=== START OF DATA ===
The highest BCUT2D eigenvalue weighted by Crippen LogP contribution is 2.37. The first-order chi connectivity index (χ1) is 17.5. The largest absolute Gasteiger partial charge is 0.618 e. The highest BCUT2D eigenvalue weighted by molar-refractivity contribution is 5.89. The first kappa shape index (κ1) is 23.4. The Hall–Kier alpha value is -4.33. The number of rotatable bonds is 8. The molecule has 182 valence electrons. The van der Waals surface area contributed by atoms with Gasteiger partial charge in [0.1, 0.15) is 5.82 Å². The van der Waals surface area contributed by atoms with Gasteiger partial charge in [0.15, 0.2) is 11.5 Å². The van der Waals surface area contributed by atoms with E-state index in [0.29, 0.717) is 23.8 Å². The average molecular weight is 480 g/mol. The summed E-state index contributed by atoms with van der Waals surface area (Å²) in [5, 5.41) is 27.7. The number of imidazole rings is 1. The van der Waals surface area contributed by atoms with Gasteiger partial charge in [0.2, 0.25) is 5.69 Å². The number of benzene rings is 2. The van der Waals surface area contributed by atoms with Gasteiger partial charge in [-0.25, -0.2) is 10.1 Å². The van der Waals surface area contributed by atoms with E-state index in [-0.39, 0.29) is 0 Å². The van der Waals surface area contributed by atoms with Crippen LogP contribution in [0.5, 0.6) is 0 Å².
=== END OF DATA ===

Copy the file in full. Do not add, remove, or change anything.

The highest BCUT2D eigenvalue weighted by Crippen LogP contribution is 2.37. The first-order chi connectivity index (χ1) is 17.5. The largest absolute Gasteiger partial charge is 0.618 e. The highest BCUT2D eigenvalue weighted by molar-refractivity contribution is 5.89. The first kappa shape index (κ1) is 23.4. The Hall–Kier alpha value is -4.33. The number of rotatable bonds is 8. The molecule has 182 valence electrons. The van der Waals surface area contributed by atoms with Gasteiger partial charge in [0.1, 0.15) is 5.82 Å². The van der Waals surface area contributed by atoms with Gasteiger partial charge in [0.15, 0.2) is 11.5 Å². The van der Waals surface area contributed by atoms with E-state index in [0.29, 0.717) is 23.8 Å². The average molecular weight is 480 g/mol. The summed E-state index contributed by atoms with van der Waals surface area (Å²) in [5, 5.41) is 27.7. The number of imidazole rings is 1. The van der Waals surface area contributed by atoms with Gasteiger partial charge in [0.2, 0.25) is 5.69 Å². The number of benzene rings is 2. The van der Waals surface area contributed by atoms with Gasteiger partial charge in [-0.25, -0.2) is 10.1 Å². The van der Waals surface area contributed by atoms with E-state index in [-0.39, 0.29) is 0 Å². The van der Waals surface area contributed by atoms with Crippen LogP contribution in [0.5, 0.6) is 0 Å².